Video shows Scott Walker telling Beloit billionaire of plan to curb bargaining rights of public workers
HERE‘s the back-story on the brief video clip below: A newly released video in Wisconsin could potentially have profound effects on the state’s recall election: Republican Gov. Scott Walker shown telling a wealthy supporter in January 2011 — before he introduced his legislation to roll back collective bargaining for public employees — that it was part of a “divide and conquer” strategy to take down organized labor, and potentially turn Wisconsin into a right-to-work state. The video, posted Thursday night by the Milwaukee Journal Sentinel, was shot on January 18, 2011, by documentary filmmaker Brad Lichtenstein, as part of a documentary project “As Goes Janesville,” about that industrial city’s efforts to recover from the loss of their old General Motors Plant. The Journal Sentinel notes that Lichtenstein has donated $100 to Walker’s Democratic opponent in the recall, Milwaukee Mayor Tom Barrett. The video clip shows Walker meeting with Beloit billionaire Diane Hendricks, who has since donated $510,000 to Walker’s campaign. [youtube]http://www.youtube.com/watch?v=K1S_Pxw2n-U[/youtube] . UPDATE: There’s more on this matter...read more
John Nichols of The Nation explains the failure of Wisconsin Gov. Scott Walker’s effort to gain support from public-safety employees for his anti-union agenda. [youtube]http://www.youtube.com/watch?v=j_DqtZsD94U[/youtube]read more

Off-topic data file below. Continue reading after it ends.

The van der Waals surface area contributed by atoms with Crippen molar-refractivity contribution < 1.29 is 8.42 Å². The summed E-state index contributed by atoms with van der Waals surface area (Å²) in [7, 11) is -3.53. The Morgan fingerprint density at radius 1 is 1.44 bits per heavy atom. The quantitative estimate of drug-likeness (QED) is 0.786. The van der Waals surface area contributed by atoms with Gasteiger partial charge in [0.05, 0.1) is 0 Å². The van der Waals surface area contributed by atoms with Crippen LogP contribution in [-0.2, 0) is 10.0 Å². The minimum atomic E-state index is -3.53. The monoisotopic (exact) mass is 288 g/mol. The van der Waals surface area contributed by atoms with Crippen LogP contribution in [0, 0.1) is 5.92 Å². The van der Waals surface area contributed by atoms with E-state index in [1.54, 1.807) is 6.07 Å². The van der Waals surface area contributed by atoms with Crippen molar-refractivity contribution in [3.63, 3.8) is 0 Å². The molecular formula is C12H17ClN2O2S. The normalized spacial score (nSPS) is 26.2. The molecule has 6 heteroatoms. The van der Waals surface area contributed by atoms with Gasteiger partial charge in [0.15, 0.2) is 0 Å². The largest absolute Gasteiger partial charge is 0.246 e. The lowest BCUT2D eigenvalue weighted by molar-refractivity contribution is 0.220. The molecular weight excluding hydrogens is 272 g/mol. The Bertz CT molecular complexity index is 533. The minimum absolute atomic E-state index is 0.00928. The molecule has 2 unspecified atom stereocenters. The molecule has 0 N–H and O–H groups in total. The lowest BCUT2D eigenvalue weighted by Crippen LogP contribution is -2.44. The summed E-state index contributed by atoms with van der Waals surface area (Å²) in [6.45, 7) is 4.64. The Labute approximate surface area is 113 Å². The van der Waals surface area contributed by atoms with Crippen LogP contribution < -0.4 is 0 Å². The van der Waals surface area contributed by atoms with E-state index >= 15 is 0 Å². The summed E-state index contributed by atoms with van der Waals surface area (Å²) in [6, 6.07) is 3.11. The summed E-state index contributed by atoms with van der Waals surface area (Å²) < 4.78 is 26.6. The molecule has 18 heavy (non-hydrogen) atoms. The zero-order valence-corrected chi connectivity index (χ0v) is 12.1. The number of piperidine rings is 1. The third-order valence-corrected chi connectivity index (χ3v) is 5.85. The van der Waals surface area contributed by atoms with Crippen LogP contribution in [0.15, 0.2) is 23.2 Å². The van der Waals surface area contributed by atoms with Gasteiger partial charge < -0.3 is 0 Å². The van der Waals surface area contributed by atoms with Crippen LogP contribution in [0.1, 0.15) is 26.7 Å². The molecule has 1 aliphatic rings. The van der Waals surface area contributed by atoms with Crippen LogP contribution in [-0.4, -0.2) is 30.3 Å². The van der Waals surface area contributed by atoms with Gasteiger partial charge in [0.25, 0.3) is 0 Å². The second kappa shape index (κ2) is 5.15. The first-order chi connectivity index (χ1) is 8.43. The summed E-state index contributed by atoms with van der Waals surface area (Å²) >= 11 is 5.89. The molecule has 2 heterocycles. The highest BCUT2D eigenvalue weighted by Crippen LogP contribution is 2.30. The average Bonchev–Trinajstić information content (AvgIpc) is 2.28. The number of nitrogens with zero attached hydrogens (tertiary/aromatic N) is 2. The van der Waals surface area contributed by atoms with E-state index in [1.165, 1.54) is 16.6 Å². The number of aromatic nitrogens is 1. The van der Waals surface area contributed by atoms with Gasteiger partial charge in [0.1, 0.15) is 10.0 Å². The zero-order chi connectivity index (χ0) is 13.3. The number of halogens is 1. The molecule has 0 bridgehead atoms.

One week ago today, a few of our resident Applesauce conservatives tried their best to put a positive spin on the Republican loss of two seats in the Wisconsin Senate in recall elections of the day before. A few of them predictably clung to visions of vindication as they looked forward to this week’s recall efforts against two Democratic Senate incumbents. Well, as it turned out, both of those Democrats easily turned back their Republican challengers in yesterday’s balloting. Indeed, both of them won by margins considerably larger than the last time they stood for election. That’s a sharp contrast with the four Republican incumbents who escaped recall efforts last week. Each of them won by slimmer margins than in their most recent previous elections. On the whole, the nine recall elections of recent weeks — which were framed as referendums on Gov. Scott Walker’s anti-union policies — saw Democrats capture the majority of all the votes cast as they narrowed the GOP advantage in the Senate to one seat. And that one seat is held by a moderate Republican who opposes Walker’s anti-union stance. The Capital Times offers THIS WORTHY ANALYSIS of the situation: [T]he final tallies from a summer of recall elections confirm that the governor and his allies have suffered not just defeats in districts located in the north, south, east and west of the state but also a serious blow to their authority inside the state Capitol. (Snip) The 16 Senate Democrats — 14 who went to Illinois in February and March to block legislative action on the governor’s proposal and two new members who beat Republican incumbents who sided with the governor — all are defenders of collective-bargaining rights. Add to that total moderate Republican Sen. Dale Schultz, who broke with his caucus to oppose the Budget Repair, and it is indeed the case that the Senate majority is now at odds with the governor on the issue that provoked last winter’s mass demonstration’s against the governor’s agenda and the...read more